Untill recently, i've been a little undecided on the whole "Google OS" meme that's been buzzing around for some months. A couple of recent posts though, have given me chance to rethink the concept.
If you throw away the idea of an OS like Win or Linux, and think in terms of a "layer" that sits on top of your OS, the worlds biggest Search engine is already deep within many users systems, and one of (though not the main, i suspect) the goals of such a strategy is surely a move away from purely link based algorithms.
Take a look at Robert Young's guest post on Om Maliks blog: Google, the Ultimate Deflator - He argues that Google are using the internet to make Microsoft obsolete:
Google has introduced services that clearly indicate their desire to build a comprehensive “platform,” one that challenges Microsoft’s dominance in this area head on (Gmail, Desktop Search, now GD2, and Google Talk). So what is Google’s master plan? I believe they are once again going counterintuitive, but in a manner that hits Microsoft where it hurts most. Google will make Microsoft’s entire strategic plan and mission, which revolves around the continued proliferation and dominance of the desktop PC operating system, obsolete by making Google itself the operating system. The model they are pursuing is very similar to Sun Microsystems’ (Jonathan Schwartz’s) vision of turning computing into a utility, like electricity. The only difference is that Google is already almost there.
There's a great deal more to the post, and it's well worth a read
Next, take a look at Kotkke's post on the general subject of Web OS
So this is my best guess as to how an "operating system" based on the Web (which I will refer to as "WebOS") will work. There are three main parts to the system:
- The Web browser (along with other browser-ish applications like Konfabulator) becomes the primary application interface through which the user views content, performs services, and manages data on their local machine and on the Web, often without even knowing the difference. Something like Firefox, Safari, or IE...ideally browser agnostic.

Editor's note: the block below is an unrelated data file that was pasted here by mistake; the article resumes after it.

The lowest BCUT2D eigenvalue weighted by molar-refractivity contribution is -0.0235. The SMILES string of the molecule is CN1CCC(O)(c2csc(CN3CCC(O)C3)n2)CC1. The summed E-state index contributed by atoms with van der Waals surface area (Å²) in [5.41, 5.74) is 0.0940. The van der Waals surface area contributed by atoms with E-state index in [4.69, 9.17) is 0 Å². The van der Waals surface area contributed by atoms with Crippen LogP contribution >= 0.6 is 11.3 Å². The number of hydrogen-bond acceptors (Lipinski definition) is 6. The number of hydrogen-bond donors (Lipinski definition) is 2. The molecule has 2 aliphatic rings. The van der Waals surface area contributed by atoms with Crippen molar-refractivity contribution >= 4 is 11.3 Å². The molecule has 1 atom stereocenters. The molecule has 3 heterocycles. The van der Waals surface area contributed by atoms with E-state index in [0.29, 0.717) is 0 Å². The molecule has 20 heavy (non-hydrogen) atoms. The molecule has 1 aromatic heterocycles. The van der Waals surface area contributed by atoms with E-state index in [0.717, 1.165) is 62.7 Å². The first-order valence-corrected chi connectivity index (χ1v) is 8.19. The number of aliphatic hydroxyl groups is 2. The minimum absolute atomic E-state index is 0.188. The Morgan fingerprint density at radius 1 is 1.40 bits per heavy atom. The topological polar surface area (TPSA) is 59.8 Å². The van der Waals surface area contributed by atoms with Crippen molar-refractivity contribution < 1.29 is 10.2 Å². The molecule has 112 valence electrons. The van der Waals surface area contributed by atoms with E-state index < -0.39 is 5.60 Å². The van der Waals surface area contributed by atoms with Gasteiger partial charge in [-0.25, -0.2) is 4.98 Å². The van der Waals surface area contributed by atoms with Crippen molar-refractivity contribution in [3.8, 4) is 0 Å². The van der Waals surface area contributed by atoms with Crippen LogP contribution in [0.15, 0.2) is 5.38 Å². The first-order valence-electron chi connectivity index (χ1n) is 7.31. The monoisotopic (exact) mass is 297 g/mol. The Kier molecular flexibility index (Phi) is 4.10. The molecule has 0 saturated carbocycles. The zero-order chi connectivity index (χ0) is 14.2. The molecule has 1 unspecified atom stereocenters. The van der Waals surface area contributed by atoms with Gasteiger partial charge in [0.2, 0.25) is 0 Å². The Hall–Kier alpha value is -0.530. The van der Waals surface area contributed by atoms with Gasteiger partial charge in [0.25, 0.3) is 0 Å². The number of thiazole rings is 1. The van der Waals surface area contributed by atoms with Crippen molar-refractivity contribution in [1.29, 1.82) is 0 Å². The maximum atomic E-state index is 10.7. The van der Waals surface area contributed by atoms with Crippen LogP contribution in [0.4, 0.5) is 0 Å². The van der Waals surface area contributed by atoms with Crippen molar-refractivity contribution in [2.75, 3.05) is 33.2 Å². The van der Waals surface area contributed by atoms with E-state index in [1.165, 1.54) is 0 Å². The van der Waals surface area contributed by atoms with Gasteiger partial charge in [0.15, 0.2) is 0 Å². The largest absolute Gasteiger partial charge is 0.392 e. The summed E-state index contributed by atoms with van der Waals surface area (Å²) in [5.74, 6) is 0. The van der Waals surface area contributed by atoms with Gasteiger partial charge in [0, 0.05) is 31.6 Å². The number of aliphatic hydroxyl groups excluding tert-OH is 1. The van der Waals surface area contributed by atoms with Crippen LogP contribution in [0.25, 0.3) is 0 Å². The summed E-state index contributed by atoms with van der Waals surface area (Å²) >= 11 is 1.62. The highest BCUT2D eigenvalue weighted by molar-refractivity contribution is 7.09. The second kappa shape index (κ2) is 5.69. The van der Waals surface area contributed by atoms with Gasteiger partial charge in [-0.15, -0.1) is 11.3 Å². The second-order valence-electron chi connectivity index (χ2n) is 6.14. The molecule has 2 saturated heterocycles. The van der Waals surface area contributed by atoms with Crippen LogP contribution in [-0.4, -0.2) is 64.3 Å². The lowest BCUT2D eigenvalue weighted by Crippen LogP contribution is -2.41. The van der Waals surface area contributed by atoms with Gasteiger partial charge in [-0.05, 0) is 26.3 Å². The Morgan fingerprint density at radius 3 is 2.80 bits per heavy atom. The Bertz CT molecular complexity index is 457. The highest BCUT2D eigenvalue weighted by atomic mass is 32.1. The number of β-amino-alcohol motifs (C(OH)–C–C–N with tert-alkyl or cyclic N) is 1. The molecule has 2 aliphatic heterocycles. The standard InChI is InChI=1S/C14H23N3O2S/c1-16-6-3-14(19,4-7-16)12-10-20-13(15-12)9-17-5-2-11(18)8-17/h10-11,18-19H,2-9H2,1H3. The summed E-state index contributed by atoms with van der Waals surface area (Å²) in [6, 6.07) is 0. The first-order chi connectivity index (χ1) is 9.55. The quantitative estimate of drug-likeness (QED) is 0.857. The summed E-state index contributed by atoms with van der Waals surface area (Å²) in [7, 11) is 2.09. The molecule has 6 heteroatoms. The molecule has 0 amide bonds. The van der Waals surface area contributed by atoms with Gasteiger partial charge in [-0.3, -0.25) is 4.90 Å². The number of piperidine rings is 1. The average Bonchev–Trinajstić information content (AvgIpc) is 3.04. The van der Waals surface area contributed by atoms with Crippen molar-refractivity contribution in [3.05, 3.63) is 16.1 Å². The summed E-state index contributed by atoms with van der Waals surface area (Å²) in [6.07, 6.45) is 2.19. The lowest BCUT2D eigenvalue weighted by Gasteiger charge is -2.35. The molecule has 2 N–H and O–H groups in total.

- Web applications of the sort we're all familiar with: Gmail, Flickr, and Bloglines, as well as other applications that are making the Web an ever richer environment for getting stuff done. (And ideally all Ajaxed up to provide an experience closer to that of traditional desktop apps.)
- A local Web server to handle the data delivery and content display from the local machine to the browser. This local server will likely be highly optimized for its task, but would be capable of running locally installed Web applications (e.g. a local copy of Gmail and all its associated data).
Still not convinced? Then get a load of Phil Windley on GTalk as an Identity Strategy - Like most people, i was far too myopic to realize that the rather dull release of Google Talk was anything more than just another "me too" play.
Phil makes a compelling point of what may really be behind the IM app:
Clearly, Google is positioning itself as an Internet operating system capable of displacing Microsoft as the integration point (to use a Clayton Christensen term).
To do that, Google needs an identity strategy. My guess is they've got one, although they haven't come right out and said that. GMail created unique user IDs on the Google network, which GTalk leverages. I've started calling them GIDs. The GTalk announcement extends that and strengthens it
He goes on to quote Jupiter's David Card who talks about a "presense mechanism" being provided by GTalk
What's critical about IM isn't real-time text messaging but the Buddy List as a communications/presence management hub.(Link is ancient history for geek/vision cred.) You manage your buddies and buddy groups and their relationships to you (and each other), shifting those according to what persona you're inhabiting (work, home, fun, shopping, etc.) and what communications are available to you or you want to make available to them. Then broadcast that selectively. The company that can teach consumers how to do this, and own that management tool is in a very powerful position.
He concludes by pointing out the sometimes overlooked, obvious fact that Google is a business
Its nice to think of Google as a bunch of smart people just having a good time and seeing what fun toys they can build, but that misses the fact that they're also a multi-billion dollar company that has to fulfill a lot of investor expectation or die. Doing so requires a strategy and Google's strategy is based on becoming the Internet OS and integrating commodity components (i.e. Linux, OS X, and Windows). Google can't build an integration point without an identity strategy and their identity strategy has to include synchronous messaging and presence
I think in this case, it's time to put aside the tin foil hats, those arguments are just too persuasive, and make a lot of sense (at least to me).